The arrest of Los Zetas leader Miguel “Z-40” Trevino Morales marks the most significant capture involving a Mexican organized crime leader since 2008. On July 15, Stratfor sources confirmed Mexican and U.S. media reports saying that Trevino was arrested in Nuevo Laredo, Tamaulipas state, and that he was being transferred to Mexico City. Reports indicate that he was arrested late July 14, though that has not been confirmed. At least one source claims Trevino’s nephew was also arrested.
Trevino became the leader of Los Zetas, one of Mexico’s most prolific and most territorial organized crime groups, sometime in 2012 shortly before then-leader Heriberto “El Lazca” Lazcano Lazcano was killed by the Mexican navy. Trevino’s arrest could change Mexico’s criminal landscape substantially if Los Zetas begin to unravel in his absence.
One reason behind Los Zetas’ success is the group’s ability to replace its leadership, even its senior-most leaders, relatively easily. In fact, Trevino succeeded Lazcano without any noticeable internal strife — a rare occurrence among Mexican criminal groups.
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This ability stems from the founding members, several of whom deserted from the highly trained Special Forces Airmobile Group unit of the Mexican army. Because ex-military personnel formed Los Zetas, members tend to move up in the group’s hierarchy through merit rather than through familial connections. This contrasts starkly with the culture of other cartels, including the Sinaloa Federation. However, Trevino did not originate from the Mexican military like his predecessor, so it is possible that the group’s culture may have changed somewhat.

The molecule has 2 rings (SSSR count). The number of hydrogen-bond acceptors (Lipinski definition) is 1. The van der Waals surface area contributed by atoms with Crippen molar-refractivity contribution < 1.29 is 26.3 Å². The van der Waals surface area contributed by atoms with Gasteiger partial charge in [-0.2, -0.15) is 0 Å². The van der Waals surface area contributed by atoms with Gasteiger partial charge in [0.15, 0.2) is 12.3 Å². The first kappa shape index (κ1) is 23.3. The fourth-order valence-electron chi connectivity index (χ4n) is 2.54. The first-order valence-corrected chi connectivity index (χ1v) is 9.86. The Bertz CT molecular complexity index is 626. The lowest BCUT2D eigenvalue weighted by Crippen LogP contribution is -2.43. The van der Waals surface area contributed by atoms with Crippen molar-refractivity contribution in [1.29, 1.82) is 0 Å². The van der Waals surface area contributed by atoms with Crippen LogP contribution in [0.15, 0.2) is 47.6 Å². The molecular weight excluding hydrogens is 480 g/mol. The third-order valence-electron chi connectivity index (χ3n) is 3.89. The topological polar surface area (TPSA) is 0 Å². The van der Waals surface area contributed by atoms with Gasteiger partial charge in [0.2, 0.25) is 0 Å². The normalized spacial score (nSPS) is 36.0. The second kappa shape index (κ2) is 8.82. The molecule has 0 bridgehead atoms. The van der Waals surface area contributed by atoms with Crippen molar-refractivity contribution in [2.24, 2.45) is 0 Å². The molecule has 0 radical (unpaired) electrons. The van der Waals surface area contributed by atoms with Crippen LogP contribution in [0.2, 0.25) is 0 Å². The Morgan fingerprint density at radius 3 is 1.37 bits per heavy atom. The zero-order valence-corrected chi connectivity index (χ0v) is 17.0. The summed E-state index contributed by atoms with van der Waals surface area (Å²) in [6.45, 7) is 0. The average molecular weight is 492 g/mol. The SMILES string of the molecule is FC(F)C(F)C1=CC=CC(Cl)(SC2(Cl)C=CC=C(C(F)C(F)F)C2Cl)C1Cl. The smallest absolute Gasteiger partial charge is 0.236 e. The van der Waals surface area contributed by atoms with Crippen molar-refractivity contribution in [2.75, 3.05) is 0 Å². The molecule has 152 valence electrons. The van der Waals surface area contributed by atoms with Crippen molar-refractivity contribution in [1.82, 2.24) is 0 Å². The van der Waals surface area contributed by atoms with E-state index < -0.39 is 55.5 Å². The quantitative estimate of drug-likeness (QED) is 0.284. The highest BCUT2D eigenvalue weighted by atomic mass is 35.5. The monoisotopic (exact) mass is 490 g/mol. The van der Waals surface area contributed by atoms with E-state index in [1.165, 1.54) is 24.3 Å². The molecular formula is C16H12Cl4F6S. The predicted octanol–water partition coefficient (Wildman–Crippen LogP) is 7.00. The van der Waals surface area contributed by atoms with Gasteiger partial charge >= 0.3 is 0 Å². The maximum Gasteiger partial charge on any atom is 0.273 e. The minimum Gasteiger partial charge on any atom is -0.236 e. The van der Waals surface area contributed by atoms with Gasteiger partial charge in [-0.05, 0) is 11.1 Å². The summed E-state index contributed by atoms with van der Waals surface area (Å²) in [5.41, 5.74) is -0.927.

It is unclear who will now try to keep the group together. Trevino’s brother, Omar “Z-42” Trevino, will likely continue to maintain his role in criminal operations but it remains to be seen whether he has the capability or respect within the organization to replace his brother.
The places where cartel-related violence could rise as a result of Trevino’s capture will depend on the ability of Los Zetas to replace their top leader as well as the strategies of Los Zetas’ rivals. Should Trevino’s arrest spark an internal struggle for succession, violence could rise in the states in which Los Zetas hold a substantial presence, including Tamaulipas, Nuevo Leon, Zacatecas, San Luis Potosi, Coahuila, Veracruz, Hidalgo, and Tabasco states.
Los Zetas’ rivals, such as the Sinaloa Federation, the Cartel de Jalisco Nueva Generacion, the Knights Templar and factions of the Gulf cartel, probably see this transition as a moment of weakness. They could attack Los Zetas in their strongholds or otherwise try to expel Los Zetas from their own home territories.
The intelligence from Trevino’s arrest could be a boon to U.S. and Mexican officials. Unlike Lazcano, who was killed during his attempted apprehension, Trevino survived his arrest and thus could provide valuable intelligence either through interrogation or through the seizure of his personal belongings, including mobile phones, computers and paper records. These in turn could lead to the arrests of other high-ranking organized crime leaders.
“Mexico: Will Los Zetas Unravel Without Their Leader? is republished with permission of Stratfor.”